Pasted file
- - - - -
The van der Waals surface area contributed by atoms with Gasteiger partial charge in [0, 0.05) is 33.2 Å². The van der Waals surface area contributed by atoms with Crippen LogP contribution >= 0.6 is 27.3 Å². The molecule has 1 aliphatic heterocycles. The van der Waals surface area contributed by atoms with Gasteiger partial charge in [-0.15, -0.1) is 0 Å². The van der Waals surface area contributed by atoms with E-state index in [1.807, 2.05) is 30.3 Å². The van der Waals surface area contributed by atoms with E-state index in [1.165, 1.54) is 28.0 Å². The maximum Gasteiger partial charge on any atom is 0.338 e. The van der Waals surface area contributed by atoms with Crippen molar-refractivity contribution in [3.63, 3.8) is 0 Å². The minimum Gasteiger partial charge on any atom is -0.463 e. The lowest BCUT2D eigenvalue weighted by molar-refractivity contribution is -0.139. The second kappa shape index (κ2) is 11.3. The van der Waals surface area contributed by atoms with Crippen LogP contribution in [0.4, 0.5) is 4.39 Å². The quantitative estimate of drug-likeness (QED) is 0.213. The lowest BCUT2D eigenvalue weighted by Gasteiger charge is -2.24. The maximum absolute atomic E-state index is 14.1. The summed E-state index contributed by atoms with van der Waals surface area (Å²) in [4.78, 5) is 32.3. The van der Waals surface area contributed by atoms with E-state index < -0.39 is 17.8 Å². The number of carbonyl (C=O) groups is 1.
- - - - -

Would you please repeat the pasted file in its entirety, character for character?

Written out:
The van der Waals surface area contributed by atoms with Gasteiger partial charge in [0, 0.05) is 33.2 Å². The van der Waals surface area contributed by atoms with Crippen LogP contribution >= 0.6 is 27.3 Å². The molecule has 1 aliphatic heterocycles. The van der Waals surface area contributed by atoms with Gasteiger partial charge in [-0.15, -0.1) is 0 Å². The van der Waals surface area contributed by atoms with E-state index in [1.807, 2.05) is 30.3 Å². The van der Waals surface area contributed by atoms with E-state index in [1.165, 1.54) is 28.0 Å². The maximum Gasteiger partial charge on any atom is 0.338 e. The van der Waals surface area contributed by atoms with Crippen molar-refractivity contribution in [3.63, 3.8) is 0 Å². The minimum Gasteiger partial charge on any atom is -0.463 e. The lowest BCUT2D eigenvalue weighted by molar-refractivity contribution is -0.139. The second kappa shape index (κ2) is 11.3. The van der Waals surface area contributed by atoms with Crippen LogP contribution in [0.4, 0.5) is 4.39 Å². The quantitative estimate of drug-likeness (QED) is 0.213. The lowest BCUT2D eigenvalue weighted by Gasteiger charge is -2.24. The maximum absolute atomic E-state index is 14.1. The summed E-state index contributed by atoms with van der Waals surface area (Å²) in [4.78, 5) is 32.3. The van der Waals surface area contributed by atoms with E-state index < -0.39 is 17.8 Å². The number of carbonyl (C=O) groups is 1.